Borrell arrived in Turkey for talks at a time when tensions between Europe and Turkey are running high over a slew of issues, including Ankara’s disputes with Greece and Cyprus over energy exploration in the eastern Mediterranean region. The EU might take up punitive measures against Turkey at an upcoming meeting.
“We want to work with the EU,” Cavusoglu said, but added: “If the EU takes additional decisions against Turkey, we will be forced to reciprocate. The situation will become more tense, and this will serve no one.”
Cavusoglu said: “Our expectation is for the EU not to be a party to the problem but to be a part of the solution. If it approaches the issues as an honest broker rather than in solidarity (with EU) members in the eastern Mediterranean or on the issue of Cyprus, then it will contribute to a solution.”
He was referring to the dispute over drilling for oil and gas in waters off Cyprus. Turkey dispatched warship-escorted vessels to drill for gas in an area where Cyprus insists it has exclusive rights; the Turkish government has said it’s acting to protect its interests in the area’s natural resources and those of Turkish Cypriots.
The Greek Cypriot government of the ethnically split island has slammed Turkey for encroaching in its waters and economic rights. The EU has rallied to the defense of its member states, Greece and Cyprus.
Borrell said Turkey was a key partner for the EU even though relations are “not passing through the best moment.” He called for increased cooperation and dialogue.
“Currently, the situation is far from being ideal ... We have a mutual interest to get out of this situation and chart a new and positive trajectory,” Borrell said.
Borrell, who met with Turkish Defense Minister Hulusi Akar, told reporters later during a video conference, that the EU supports the positions of Greece and Cyprus in the Mediterranean.
On Turkey’s dispute with France, Borrell said: “It’s not acceptable that between the navies of two (NATO) members these kinds of situations can happen.”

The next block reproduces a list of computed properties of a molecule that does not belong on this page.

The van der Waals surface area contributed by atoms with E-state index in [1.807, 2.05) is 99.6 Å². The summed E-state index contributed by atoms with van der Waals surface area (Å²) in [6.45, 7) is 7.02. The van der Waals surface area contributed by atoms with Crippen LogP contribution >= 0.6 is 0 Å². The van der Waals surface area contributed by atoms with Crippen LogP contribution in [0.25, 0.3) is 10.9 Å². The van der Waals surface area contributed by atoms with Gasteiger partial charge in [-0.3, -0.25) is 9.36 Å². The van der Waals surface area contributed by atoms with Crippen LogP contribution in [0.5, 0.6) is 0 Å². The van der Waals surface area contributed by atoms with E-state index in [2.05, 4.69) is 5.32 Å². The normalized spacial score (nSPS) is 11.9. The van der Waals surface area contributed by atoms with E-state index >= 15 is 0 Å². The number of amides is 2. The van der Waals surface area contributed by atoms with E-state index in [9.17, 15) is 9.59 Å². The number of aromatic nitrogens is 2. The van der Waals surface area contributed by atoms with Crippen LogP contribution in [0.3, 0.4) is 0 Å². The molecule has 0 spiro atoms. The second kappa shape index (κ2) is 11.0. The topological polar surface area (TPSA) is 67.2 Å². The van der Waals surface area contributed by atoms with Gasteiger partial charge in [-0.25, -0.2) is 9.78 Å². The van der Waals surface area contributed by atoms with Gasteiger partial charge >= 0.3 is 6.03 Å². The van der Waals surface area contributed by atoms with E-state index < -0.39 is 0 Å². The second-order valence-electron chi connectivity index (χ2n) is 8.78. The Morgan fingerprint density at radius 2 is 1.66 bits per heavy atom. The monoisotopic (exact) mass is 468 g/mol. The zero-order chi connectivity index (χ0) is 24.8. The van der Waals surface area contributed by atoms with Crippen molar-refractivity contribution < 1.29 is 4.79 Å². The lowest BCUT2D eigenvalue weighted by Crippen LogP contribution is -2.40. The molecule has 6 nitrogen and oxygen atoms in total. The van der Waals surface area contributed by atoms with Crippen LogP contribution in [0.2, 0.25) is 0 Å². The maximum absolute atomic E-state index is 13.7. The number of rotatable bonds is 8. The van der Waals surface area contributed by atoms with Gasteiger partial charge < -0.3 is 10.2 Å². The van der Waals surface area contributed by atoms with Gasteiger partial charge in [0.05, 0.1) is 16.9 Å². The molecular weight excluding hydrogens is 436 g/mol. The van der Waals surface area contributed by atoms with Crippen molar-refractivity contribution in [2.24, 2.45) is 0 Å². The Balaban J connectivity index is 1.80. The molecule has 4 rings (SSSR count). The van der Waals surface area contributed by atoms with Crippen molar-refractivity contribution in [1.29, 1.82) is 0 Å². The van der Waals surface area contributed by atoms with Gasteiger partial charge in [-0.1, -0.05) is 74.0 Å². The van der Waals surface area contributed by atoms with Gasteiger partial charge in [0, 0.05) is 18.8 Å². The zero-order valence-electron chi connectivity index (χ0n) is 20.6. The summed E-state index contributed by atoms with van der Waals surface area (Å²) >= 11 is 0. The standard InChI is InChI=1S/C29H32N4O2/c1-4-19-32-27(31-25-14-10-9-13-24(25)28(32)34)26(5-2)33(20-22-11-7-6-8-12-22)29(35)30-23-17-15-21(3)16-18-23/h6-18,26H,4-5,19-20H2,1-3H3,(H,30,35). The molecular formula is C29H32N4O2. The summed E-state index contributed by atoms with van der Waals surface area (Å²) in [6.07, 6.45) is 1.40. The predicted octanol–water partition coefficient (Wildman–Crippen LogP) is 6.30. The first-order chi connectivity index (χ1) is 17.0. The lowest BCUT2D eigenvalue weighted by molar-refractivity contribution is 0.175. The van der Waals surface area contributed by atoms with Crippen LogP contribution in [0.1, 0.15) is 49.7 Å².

Earlier, Borrell also spoke of the need to overhaul a 2016 agreement between Turkey and the EU. The deal, aimed to curb the massive flow of irregular migrants from Turkey to Europe, but unraveled in late February when Turkey made good on a threat to open its borders. Ankara, fearing a new migration flow from northwestern Syria, said it can no longer hold back migrants who wanted to go to Europe.
Greek forces pushed back, leading to scenes of chaos and violence, the deaths of at least two migrants and hundreds of injuries.
Cavusoglu said Turkey wouldn’t accept a revision of the agreement that would be attached to new conditions, such as concessions on Cyprus.
Last week, France temporarily suspended its role in a NATO maritime security operation after Paris accused Turkey of violating a U.N. arms embargo in Libya where the two countries support warring sides. France’s temporary withdrawal from the Sea Guardian mission follows a dispute on whether a Turkish naval targeting radar “lit up” a French frigate in the Mediterranean in June.
“France was not honest,” Cavusoglu said. “It needs to apologize to Turkey. And it needs to apologize to the EU and to NATO for deceiving them.”
Zeynep Bilginsoy in Istanbul contributed to this report.
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